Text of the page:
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Peter Ian Asen ’04 is hardly qualified to make comparisons between the Brown he attended so recently and the the University of thirty-five years ago. Was Brown more radical then, as he claims? In fact, the period he likely refers to was forty years ago. I was there, and it was not more radical.

Between 1964 and 1968, Brown was mostly conservative. The famous noon peace vigils on the Green were quiet, typically attended by no more than twenty students, and lasted between fifteen and twenty minutes, even after the Tet offensive. Civil rights and Vietnam War protests were all but invisible through 1968 and were dwarfed by those at many other campuses.

I was an art major back then, a frat rat, and a Naval ROTC candidate, so I was well exposed to a broad profile of students. Because I came to Brown from San Francisco, I was also able to observe campuses at Berkeley and Stanford during visits home. Trust me, Brown was way less radical than they were.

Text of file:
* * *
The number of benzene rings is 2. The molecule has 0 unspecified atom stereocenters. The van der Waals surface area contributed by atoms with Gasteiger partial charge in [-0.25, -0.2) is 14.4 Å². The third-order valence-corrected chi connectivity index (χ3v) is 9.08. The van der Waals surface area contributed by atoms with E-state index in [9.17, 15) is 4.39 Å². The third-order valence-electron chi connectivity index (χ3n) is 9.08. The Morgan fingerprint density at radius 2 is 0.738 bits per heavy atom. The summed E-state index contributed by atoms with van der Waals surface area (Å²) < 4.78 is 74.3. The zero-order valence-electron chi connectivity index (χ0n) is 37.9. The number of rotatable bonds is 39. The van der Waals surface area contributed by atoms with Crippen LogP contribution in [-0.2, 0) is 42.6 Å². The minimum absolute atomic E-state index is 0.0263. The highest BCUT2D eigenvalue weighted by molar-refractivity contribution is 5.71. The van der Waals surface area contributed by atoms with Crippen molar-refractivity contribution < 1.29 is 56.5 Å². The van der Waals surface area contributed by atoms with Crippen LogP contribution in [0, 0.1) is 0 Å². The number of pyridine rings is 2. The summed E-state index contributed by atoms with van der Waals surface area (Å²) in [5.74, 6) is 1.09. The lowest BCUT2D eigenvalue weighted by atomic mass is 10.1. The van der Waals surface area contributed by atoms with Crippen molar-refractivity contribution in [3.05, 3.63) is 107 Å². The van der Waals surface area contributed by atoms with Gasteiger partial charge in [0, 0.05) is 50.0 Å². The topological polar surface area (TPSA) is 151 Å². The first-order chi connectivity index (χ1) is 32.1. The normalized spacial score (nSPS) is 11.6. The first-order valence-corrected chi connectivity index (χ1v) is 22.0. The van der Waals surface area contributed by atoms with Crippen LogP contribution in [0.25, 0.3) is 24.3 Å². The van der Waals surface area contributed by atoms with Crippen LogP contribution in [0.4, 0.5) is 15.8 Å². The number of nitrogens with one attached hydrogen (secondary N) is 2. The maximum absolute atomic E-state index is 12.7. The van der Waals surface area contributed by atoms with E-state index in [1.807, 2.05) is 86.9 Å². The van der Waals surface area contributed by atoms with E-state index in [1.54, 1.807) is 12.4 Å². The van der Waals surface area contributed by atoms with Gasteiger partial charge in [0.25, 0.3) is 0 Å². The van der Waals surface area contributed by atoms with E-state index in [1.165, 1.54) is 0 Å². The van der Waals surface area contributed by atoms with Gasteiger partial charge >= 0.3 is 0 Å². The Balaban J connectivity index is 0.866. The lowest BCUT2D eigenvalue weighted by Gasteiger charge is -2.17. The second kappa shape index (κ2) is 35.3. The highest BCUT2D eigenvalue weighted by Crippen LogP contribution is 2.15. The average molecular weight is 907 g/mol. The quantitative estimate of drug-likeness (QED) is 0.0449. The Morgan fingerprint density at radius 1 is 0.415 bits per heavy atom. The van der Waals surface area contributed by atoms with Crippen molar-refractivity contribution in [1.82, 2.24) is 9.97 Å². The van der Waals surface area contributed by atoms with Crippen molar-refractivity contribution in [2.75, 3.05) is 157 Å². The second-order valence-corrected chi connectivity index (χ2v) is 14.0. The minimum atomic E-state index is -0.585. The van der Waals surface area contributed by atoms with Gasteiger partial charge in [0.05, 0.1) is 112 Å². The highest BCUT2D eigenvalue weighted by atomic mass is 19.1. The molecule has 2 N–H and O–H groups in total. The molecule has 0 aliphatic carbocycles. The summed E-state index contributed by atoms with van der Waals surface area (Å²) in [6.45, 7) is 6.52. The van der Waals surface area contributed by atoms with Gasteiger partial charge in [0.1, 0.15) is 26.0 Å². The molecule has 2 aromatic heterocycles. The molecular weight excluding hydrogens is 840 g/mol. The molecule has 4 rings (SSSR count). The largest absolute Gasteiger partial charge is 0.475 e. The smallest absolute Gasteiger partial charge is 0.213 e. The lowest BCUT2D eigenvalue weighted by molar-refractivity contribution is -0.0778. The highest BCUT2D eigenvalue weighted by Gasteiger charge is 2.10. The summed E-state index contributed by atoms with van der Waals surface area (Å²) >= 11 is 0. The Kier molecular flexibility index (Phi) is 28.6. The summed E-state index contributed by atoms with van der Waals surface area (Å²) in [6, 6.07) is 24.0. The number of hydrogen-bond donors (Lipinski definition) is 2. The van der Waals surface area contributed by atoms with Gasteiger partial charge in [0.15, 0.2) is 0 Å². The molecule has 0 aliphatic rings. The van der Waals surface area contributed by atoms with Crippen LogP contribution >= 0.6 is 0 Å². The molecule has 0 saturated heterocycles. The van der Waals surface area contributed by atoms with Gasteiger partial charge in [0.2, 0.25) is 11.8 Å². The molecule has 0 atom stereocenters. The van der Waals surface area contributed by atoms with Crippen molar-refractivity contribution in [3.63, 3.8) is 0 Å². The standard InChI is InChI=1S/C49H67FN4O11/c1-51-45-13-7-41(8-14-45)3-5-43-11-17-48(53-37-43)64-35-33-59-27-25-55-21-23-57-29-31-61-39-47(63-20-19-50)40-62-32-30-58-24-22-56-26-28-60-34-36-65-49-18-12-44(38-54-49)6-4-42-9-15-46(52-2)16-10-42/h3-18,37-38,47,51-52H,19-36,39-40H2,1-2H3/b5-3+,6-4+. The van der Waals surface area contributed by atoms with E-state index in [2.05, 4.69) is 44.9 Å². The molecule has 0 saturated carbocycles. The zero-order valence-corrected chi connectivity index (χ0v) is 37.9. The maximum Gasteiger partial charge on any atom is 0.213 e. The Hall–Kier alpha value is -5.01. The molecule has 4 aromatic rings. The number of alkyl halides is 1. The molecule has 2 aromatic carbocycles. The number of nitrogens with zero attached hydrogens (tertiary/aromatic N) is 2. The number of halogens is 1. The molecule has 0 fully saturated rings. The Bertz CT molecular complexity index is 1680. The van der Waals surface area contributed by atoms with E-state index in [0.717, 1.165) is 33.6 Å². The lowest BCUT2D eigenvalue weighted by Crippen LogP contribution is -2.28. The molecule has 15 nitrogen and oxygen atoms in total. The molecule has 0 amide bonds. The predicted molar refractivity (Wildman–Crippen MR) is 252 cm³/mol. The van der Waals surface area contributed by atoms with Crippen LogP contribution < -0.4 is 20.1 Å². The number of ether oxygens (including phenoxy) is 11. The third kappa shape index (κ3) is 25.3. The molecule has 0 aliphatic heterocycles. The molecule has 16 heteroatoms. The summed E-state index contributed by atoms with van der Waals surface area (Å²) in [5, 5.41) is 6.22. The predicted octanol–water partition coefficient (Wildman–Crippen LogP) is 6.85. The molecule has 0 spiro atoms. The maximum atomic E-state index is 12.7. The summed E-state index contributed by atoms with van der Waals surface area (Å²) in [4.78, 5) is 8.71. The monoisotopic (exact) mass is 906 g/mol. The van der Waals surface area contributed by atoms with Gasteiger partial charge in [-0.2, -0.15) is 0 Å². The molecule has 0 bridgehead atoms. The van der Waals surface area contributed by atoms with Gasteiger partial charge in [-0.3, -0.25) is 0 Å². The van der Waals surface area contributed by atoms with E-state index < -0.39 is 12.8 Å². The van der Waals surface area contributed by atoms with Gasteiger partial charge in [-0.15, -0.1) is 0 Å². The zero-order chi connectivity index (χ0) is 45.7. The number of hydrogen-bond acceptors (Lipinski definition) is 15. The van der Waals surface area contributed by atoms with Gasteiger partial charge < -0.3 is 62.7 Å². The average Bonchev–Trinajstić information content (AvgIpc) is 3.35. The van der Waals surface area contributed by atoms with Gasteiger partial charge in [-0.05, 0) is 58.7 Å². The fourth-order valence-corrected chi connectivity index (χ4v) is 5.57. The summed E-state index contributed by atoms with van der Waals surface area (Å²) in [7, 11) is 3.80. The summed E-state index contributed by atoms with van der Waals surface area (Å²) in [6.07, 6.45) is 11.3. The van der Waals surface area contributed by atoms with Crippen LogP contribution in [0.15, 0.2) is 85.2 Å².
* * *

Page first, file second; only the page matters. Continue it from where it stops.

One difference between then and today is that in the 1960s students got involved in the cause du jour on their own. Faculty members stayed pretty much out of it, whereas today those students are teaching and administering in many universities, including Brown, and use their “bully pulpits” to continue to push their views. While we can credit many Brown students with being mature enough to form their own opinions, we cannot credit Brown with ensuring that they do so while being fully informed in a balanced way. Brown’s faculty members and administrators clearly have political agendas, as evidenced, among other things, by their dogged, thirty-year resistance to reinstating ROTC and their excoriation of the few professors with conservative views.

Asen’s letter ends with an admonishment that we “engage [activists] with what they are saying.” I would ask students and alumni to engage the faculty and administration with what they are saying and doing today. I would challenge the faculty and administration to allow ROTC on campus so students could have regular dialogue with real live military officers. God forbid Brown students get a balanced view of the world!

Brian Barbata ’68
Kailua, Hawaii





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